Dec. 2, 2010
BOSTON — The Governor's Council is making its final considerations on State Supreme Court Chief Justice Nominee Roderick Ireland after Ireland fielded questions during a confirmation hearing Wednesday.
The Governor’s Council spent less time questioning Ireland’s record than criticizing the court system and its management of the troubled Probation Department. Ireland told the Council that he disagrees with Governor Patrick’s plans to combine the Probation Department with the Parole Department and bring both under the control of the governor’s office. Ireland said that the agency should remain under the judicial branch.
Moving on to other matters of policy, Ireland said that he would encourage the judiciary to mentor young people, in the hope of bringing down the high school dropout rate. He would also use his influence to see that child custody cases get resolved as quickly as possible.
Long before Ireland spoke, outgoing Chief Justice Margaret Marshall opened up hours of witness testimony on her potential predecessor, saying that Ireland would be an excellent choice to take her place at the helm of the court. She would know, she said, because the two sat right next to each other on the bench for years.
"I heard him question counsel. And he has a way of asking some of the toughest questions in a way that elicits the best response from counsel because they're not attacking questions, they're not mean based questions, they're questions of searching inquiry," Marshall said.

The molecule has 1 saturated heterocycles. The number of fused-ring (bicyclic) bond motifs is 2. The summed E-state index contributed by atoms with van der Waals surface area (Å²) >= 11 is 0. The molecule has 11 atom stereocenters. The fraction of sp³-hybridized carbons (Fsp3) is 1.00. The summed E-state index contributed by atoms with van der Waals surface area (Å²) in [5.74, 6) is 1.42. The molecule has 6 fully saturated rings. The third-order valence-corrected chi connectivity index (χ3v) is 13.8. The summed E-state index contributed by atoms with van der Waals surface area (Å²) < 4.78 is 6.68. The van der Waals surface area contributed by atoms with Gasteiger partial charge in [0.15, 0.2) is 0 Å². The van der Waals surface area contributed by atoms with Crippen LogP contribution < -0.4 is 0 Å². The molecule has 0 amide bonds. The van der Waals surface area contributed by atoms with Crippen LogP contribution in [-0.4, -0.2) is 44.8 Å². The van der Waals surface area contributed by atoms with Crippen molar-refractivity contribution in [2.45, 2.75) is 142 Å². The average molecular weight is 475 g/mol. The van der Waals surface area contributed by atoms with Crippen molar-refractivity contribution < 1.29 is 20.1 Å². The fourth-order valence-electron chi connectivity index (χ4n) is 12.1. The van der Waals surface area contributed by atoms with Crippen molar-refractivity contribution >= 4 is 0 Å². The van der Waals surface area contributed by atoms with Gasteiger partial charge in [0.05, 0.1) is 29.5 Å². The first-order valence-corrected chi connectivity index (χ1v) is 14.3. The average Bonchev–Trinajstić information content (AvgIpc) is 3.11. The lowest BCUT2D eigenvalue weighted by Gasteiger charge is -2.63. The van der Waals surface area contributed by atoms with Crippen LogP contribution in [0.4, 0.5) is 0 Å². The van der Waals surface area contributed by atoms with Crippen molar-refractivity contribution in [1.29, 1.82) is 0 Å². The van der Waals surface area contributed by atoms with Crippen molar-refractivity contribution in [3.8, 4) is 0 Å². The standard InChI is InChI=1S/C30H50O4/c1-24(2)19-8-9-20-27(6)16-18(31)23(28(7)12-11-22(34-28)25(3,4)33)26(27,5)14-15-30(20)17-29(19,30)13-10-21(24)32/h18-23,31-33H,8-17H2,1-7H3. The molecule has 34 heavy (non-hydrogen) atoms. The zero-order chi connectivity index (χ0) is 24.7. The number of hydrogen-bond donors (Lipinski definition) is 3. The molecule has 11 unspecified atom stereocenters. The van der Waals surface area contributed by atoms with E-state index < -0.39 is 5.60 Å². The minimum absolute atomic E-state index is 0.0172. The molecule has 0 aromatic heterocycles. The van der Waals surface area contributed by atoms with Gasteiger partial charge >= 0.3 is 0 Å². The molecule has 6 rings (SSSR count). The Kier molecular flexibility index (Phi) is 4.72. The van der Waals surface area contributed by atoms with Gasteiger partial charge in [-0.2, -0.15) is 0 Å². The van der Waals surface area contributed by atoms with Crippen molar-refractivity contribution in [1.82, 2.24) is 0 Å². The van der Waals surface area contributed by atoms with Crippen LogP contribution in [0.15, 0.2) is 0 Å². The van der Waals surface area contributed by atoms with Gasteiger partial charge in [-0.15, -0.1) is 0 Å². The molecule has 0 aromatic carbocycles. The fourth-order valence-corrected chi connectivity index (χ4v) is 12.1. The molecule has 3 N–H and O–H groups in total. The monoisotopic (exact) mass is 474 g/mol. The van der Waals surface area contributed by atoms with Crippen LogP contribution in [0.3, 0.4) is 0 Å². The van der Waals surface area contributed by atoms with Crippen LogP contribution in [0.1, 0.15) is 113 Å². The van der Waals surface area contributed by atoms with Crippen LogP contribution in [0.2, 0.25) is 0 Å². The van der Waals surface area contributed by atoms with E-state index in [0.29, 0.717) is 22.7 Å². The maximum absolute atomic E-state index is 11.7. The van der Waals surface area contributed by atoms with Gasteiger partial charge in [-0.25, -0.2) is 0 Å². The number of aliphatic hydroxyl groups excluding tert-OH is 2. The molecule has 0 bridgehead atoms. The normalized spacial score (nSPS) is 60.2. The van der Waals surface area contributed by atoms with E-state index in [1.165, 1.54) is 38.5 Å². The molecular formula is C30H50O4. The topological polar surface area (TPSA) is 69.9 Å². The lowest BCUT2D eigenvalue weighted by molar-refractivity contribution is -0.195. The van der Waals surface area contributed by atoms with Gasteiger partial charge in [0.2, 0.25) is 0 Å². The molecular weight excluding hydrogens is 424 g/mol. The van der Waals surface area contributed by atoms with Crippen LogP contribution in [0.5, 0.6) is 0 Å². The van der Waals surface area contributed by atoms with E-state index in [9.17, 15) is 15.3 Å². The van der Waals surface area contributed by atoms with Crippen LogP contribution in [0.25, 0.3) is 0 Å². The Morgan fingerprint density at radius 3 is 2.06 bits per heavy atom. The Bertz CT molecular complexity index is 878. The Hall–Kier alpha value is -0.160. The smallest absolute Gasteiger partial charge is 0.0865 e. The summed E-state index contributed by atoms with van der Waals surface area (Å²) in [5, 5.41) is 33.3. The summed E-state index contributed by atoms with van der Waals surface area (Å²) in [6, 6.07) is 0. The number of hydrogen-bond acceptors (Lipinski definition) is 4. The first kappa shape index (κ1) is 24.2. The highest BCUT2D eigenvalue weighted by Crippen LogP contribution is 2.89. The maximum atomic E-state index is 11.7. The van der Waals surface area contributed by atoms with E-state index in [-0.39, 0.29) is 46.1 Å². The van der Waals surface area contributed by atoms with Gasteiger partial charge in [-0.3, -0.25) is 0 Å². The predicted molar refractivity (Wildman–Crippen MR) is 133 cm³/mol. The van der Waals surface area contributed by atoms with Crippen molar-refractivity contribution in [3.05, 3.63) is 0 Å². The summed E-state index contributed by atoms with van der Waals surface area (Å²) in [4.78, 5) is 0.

She also praised Ireland’s intelligence and even temperament. "He wants to listen. He wants to know what counsel thinks," Marshall said.
But critics, like Brian Camenker of the Parents Rights Coalition, said Ireland lets politics interfere in his decisions. Camenker pointed to the Goodrich case, when Ireland was part of the 4-3 majority that voted to make Massachusetts the first state to legalize gay marriage.
"To the pro-family community, Judge Ireland is practically our worst nightmare," Camenker said.
Many on Beacon Hill believe that Ireland is a shoo-in for chief justice. The Springfield native Columbia law school and spend 13 years on the Boston Juvenile Court before moving to the State Appeals Court. He is the first African American in his current position as an associate justice on the state Supreme Court.
But after the hearing, a visibly exhausted Ireland said that he's not taking anything for granted. "I'm going to keep my fingers and toes crossed, and my wife's going to have her fingers and toes crossed, and we're just going to have to let them take their time and reach their decision in their own way," Ireland said.
The Governor’s Council will meet next week to vote on Ireland's confirmation. He would replace Chief Justice Margaret Marshall, who is retiring to spend more time with her ailing husband.
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